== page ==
On both sides of the Atlantic!

Wednesday sported an opportunity for U.S. data to shake the markets.

Initially, the ADP employment change was released, and presented a very impressive increase of 215,000 jobs in the U.S. economy during November.

When the promising data started advocating the tapering of QE3, it also sent the USD to strengthen nearly 0.5% versus the EUR.

However, the day did not stop there, as the ISM Non-Manufacturing Composite Index was released shortly after, with less appeasing results.

The negative 53.9 figure dispersed some of the QE3 tapering concerns, weakening the USD back to the 1.36 levels versus the EUR, where it started at.

Equity reiterated their example for the “Bad news is good for stocks” paradigm, as the S&P500 gained approximately 0.7%.

 

On both sides of the Atlantic

On both sides of the Atlantic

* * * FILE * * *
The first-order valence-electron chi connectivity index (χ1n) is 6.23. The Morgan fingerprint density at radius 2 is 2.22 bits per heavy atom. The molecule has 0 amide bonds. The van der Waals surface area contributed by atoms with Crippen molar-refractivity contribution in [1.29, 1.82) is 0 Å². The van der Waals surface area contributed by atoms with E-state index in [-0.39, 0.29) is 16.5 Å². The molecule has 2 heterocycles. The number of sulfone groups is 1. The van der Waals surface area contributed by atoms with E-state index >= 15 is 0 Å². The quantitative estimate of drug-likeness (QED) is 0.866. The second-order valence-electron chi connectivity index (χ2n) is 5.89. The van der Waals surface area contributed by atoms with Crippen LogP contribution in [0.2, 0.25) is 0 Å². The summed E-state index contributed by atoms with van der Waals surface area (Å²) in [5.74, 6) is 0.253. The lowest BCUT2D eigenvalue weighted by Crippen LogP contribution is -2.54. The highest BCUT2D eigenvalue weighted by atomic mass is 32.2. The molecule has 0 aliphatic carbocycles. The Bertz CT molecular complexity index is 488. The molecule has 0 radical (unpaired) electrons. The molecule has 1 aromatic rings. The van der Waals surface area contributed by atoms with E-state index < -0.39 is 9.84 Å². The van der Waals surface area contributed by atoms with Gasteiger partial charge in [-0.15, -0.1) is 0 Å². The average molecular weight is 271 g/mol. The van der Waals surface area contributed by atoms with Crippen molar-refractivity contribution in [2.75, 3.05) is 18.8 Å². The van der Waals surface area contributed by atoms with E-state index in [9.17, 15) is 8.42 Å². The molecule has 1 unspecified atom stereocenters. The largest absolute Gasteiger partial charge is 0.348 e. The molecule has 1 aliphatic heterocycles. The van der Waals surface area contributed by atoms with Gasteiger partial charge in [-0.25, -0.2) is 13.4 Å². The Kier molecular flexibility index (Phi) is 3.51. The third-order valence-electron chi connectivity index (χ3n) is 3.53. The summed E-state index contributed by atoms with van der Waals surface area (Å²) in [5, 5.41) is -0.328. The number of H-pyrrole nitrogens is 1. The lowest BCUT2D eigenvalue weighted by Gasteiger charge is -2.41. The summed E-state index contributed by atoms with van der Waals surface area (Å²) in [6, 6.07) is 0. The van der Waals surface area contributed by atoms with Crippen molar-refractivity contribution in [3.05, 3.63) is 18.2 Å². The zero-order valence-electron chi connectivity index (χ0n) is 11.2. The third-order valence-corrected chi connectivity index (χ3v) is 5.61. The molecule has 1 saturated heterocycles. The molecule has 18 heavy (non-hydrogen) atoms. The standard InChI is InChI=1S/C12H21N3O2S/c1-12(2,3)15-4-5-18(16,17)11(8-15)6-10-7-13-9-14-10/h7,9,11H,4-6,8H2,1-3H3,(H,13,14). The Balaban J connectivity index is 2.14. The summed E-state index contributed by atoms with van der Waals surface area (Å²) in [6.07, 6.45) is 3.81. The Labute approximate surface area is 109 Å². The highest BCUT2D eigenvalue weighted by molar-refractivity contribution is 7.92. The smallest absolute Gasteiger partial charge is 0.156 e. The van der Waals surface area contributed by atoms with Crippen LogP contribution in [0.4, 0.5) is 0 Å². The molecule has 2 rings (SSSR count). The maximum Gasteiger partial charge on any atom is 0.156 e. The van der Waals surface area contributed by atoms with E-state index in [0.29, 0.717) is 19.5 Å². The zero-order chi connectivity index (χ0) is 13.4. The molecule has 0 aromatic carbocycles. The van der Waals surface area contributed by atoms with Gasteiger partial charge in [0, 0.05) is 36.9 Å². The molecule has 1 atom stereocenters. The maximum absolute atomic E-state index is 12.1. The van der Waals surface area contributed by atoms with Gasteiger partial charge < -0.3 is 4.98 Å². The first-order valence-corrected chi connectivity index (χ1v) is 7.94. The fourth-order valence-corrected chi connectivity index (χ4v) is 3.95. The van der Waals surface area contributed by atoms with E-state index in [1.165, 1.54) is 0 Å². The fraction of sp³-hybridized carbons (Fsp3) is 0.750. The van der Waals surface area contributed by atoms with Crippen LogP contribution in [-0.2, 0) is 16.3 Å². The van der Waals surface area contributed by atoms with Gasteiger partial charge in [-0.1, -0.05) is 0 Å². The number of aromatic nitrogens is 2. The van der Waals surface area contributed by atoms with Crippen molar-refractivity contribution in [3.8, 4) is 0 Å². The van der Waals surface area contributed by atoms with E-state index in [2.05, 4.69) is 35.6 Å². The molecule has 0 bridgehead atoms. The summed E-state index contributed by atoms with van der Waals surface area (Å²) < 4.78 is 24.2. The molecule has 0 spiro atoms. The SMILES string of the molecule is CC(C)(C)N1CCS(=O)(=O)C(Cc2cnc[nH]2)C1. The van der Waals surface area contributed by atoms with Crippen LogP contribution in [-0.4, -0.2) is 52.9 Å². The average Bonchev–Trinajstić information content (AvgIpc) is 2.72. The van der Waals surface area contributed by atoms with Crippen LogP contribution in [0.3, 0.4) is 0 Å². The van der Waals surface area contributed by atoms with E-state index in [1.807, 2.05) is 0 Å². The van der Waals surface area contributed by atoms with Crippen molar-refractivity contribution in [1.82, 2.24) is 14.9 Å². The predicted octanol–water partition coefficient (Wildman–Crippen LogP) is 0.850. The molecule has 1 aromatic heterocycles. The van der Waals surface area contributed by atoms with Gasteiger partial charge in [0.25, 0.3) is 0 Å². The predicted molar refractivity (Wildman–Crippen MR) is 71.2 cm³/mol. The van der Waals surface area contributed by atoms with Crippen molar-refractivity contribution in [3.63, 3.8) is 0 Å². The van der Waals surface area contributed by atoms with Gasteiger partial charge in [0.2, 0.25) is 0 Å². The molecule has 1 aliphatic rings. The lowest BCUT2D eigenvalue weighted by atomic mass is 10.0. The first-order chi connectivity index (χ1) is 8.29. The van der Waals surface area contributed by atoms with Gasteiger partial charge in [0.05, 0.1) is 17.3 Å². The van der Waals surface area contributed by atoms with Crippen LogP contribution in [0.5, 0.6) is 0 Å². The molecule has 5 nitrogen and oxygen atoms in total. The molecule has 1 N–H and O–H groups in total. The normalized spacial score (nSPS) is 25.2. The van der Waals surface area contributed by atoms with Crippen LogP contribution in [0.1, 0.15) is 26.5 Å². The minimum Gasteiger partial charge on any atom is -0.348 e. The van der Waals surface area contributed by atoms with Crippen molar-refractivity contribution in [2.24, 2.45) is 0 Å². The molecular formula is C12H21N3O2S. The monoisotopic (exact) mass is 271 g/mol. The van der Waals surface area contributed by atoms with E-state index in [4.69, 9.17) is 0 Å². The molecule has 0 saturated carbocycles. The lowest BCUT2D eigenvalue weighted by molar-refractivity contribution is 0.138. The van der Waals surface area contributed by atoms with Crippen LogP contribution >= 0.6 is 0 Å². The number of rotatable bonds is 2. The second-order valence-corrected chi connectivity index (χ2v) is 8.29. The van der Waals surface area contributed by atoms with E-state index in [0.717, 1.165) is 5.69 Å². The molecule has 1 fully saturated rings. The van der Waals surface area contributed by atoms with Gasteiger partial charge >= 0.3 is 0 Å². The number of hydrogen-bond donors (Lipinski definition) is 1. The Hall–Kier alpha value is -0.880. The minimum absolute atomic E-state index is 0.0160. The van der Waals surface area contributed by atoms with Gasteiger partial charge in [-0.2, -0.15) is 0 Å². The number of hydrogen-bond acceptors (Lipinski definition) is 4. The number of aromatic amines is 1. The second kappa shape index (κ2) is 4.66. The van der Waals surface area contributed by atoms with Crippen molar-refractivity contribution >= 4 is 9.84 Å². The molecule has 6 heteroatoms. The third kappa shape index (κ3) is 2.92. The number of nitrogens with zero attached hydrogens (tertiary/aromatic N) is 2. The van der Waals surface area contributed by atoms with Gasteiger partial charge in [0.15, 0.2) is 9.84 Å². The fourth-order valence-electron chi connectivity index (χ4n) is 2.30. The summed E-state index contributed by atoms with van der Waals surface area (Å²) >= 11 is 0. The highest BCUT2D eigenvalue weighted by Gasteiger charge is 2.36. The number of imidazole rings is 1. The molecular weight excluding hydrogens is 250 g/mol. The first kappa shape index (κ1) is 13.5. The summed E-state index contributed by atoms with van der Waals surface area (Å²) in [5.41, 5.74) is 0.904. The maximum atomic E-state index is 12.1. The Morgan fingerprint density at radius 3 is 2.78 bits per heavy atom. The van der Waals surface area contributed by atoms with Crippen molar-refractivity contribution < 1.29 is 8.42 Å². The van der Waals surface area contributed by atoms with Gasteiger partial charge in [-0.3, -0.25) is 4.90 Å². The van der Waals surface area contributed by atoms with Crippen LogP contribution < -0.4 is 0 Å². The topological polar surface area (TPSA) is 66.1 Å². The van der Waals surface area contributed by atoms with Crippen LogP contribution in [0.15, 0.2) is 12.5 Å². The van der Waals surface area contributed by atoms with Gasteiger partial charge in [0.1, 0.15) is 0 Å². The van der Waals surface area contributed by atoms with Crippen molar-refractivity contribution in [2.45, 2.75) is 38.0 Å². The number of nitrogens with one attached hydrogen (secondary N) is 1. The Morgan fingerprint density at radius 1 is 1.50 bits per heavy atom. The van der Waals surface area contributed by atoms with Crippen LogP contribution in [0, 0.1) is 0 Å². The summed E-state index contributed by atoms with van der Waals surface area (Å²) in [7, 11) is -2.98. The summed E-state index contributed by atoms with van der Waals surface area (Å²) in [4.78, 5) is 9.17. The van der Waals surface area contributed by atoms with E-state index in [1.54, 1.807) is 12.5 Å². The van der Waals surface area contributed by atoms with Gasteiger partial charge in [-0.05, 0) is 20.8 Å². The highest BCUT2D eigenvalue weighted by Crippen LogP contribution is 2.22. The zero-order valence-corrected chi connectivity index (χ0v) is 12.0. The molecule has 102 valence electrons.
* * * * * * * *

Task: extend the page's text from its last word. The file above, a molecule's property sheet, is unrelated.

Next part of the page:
Thursday saw a rather expected decision by the Bank of England to keep the official bank rate at 0.5%.

The day’s protagonist, on the other hand, is probably the Department of Labor’s Initial Jobless Claims report, which indicated only 298,000 Initial Claims were submitted during the previous week.

The last time this occurred was September and the figure has since surged to as high as 737,000, due to the Government’s shutdown.

However, it seems that optimism regarding the labor data was already priced in the markets, as a result of the previous day’s positive ADP figure.

Evidently, markets saw little change following the print.

 

Friday was somewhat of a different story.

The day started with very positive indications regarding the U.S. labor market.

These included U.S. Nonfarm Payrolls adding 203,000 Jobs in November, and perhaps more importantly U.S. Unemployment dropping to a level of 7.0%.

Stock derivatives’ immediate response was to lose about 0.5%.

Taper-induced trading was also evident in gold which took quite a blow and of course the USD which strengthened by almost 0.3% versus the EUR.

Interestingly, things did not stop there – when the official trading started market opening was on average a tad higher than the previous day’s close.

However, soon after that euphoria spread around equity markets, which lead both the Dow and S&P 500 to close their trading days more than a percentage point higher than the previous day’s close.

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